A US citizen, Lindh was taken into custody by US forces in Afghanistan in December 2001, along with around 85 other Taliban fighters, survivors of a massacre — the Qala-i-Janghi massacre — that is largely forgotten. He received a 20-year prison sentence in a federal court on the US mainland in May 2002 for providing material support to terrorism, but had his sentence reduced by three years because of good behavior. 

He was released on May 23, but with restrictions imposed by a federal judge. As the Associated Press described it, “Lindh’s internet devices must have monitoring software; his online communications must be conducted in English; he must undergo mental health counseling; he is forbidden to possess or view extremist material; and he cannot hold a passport or leave the US.”

Donald Trump opposed his early release, as did Secretary of State Mike Pompeo. It was reported back in 2015 that, from prison, he had expressed support for Daesh (aka Islamic State or Isis). For the Atlantic, staff writer Graeme Wood, based on prison correspondence with Lindh, claimed that he was “permanently devoted” to violent jihad, and that “public security demands nothing less than close observation [of Lindh] for a very, very long time.” 

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Guantánamo’s Periodic Review Boards: The Escape Route Shut Down by Donald Trump

Four of the Guantanamo prisoners currently going through the Periodic Review Board process. Clockwise from top left: Omar al-Rammah, Moath al-Alwi, Mohammed al-Qahtani and Abd al-Salam al-Hilah.Please support my work as a reader-funded journalist! I’m currently trying to raise $2500 (£2000) to support my writing and campaigning on Guantánamo and related issues over the next three months of the Trump administration. If you can help, please click on the button below to donate via PayPal.




 

Anyone paying close attention to the prison at Guantánamo Bay will know that its continued existence, nearly 17 years after it first opened, is largely down to the success of some wildly inaccurate claims that were made about it when its malevolent business first began — claims that it held “the worst of the worst” terrorists, who were all captured on the battlefield.

In fact, as my research, and that of other researchers has shown, very few of the 779 men held by the US military at Guantánamo since the prison opened on January 11, 2002 can realistically be described as having had any meaningful involvement with al-Qaeda or the Taliban; perhaps just 3 percent, and certainly less than 5 percent. No one was captured on the battlefield, and the majority were either foot soldiers for the Taliban in an inter-Muslim civil war that predated 9/11, or civilians swept up in ill-advised dragnets. Many, if not most of those who ended up at Guantánamo were sold to the US by their Afghan and Pakistani allies for bounty payments, which averaged $5,000 a head, a huge amount of money in that part of the world.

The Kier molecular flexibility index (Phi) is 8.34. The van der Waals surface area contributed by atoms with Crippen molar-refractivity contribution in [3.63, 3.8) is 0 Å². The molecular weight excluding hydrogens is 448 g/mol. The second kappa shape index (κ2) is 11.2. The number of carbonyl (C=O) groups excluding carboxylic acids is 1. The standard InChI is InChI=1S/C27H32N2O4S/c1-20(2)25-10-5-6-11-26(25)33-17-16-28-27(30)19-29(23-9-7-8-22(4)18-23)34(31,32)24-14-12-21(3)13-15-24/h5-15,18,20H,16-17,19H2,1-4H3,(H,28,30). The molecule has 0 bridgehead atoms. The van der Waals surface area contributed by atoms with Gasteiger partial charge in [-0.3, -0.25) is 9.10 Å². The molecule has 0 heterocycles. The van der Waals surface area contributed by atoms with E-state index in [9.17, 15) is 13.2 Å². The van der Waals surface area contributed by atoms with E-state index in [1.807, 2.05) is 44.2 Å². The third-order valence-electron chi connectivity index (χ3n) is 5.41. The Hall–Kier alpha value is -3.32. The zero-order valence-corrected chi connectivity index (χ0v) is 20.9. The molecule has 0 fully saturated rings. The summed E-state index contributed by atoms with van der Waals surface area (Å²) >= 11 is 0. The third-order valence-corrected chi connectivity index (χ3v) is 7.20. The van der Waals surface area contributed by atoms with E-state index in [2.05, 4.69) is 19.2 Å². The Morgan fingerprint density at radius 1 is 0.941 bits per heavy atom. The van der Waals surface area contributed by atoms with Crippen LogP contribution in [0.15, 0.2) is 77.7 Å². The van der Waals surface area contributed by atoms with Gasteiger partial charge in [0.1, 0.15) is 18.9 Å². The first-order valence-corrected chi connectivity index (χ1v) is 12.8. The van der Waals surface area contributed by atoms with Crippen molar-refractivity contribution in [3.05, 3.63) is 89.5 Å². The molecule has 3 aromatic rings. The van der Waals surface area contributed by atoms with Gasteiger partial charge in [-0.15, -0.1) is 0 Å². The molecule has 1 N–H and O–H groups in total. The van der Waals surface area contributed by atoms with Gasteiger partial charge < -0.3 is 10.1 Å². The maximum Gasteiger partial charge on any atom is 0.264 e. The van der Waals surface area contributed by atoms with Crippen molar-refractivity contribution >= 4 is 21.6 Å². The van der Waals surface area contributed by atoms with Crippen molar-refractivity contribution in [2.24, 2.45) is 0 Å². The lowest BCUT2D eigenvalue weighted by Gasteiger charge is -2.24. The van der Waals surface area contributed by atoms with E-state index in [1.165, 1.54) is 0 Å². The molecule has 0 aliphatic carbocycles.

Just 40 men are still held at Guantánamo, after George W. Bush released 532 men, and Barack Obama released 196. Nine men died, one was transferred to the US, to face a trial in which he was successfully prosecuted, and one more was reluctantly released by Donald Trump, or, rather, was transferred back to Saudi Arabia for ongoing imprisonment, as part of a plea deal negotiated in his military commission trial proceedings in 2014. Read the rest of this entry »

Really? Trump Lawyer Argues in Court that Guantánamo Prisoners Can Be Held for 100 Years Without Charge or Trial

Protestors with Witness Against Torture outside the Supreme Court on January 11, 2017, the 15th anniversary of the opening of Guantanamo (Photo: Andy Worthington).Please support my work as a reader-funded journalist! I’m currently trying to raise $2500 (£2000) to support my writing and campaigning on Guantánamo and related issues over the next three months of the Trump administration.




 

Last Wednesday, as I flagged up in a well-received article the day before, lawyers for eleven of the 40 prisoners still held at Guantánamo finally got the opportunity to follow up on a collective habeas corpus filing that they submitted to the District Court in Washington D.C. on January 11, the 16th anniversary of the opening of the prison. The filing, submitted by lawyers from organizations including the Center for Constitutional Rights (CCR) and Reprieve on behalf of 11 of the remaining 40 prisoners, argued, as CCR described it after the hearing, that “their perpetual detention, based on Trump’s proclamation that he will not release anyone from Guantánamo regardless of their circumstances, is arbitrary and unlawful.”

CCR added that the motions of eight of the 11 men were referred to Senior Judge Thomas F. Hogan, who heard the argument today”, and stated that the lawyers had “asked the judge to order their release.”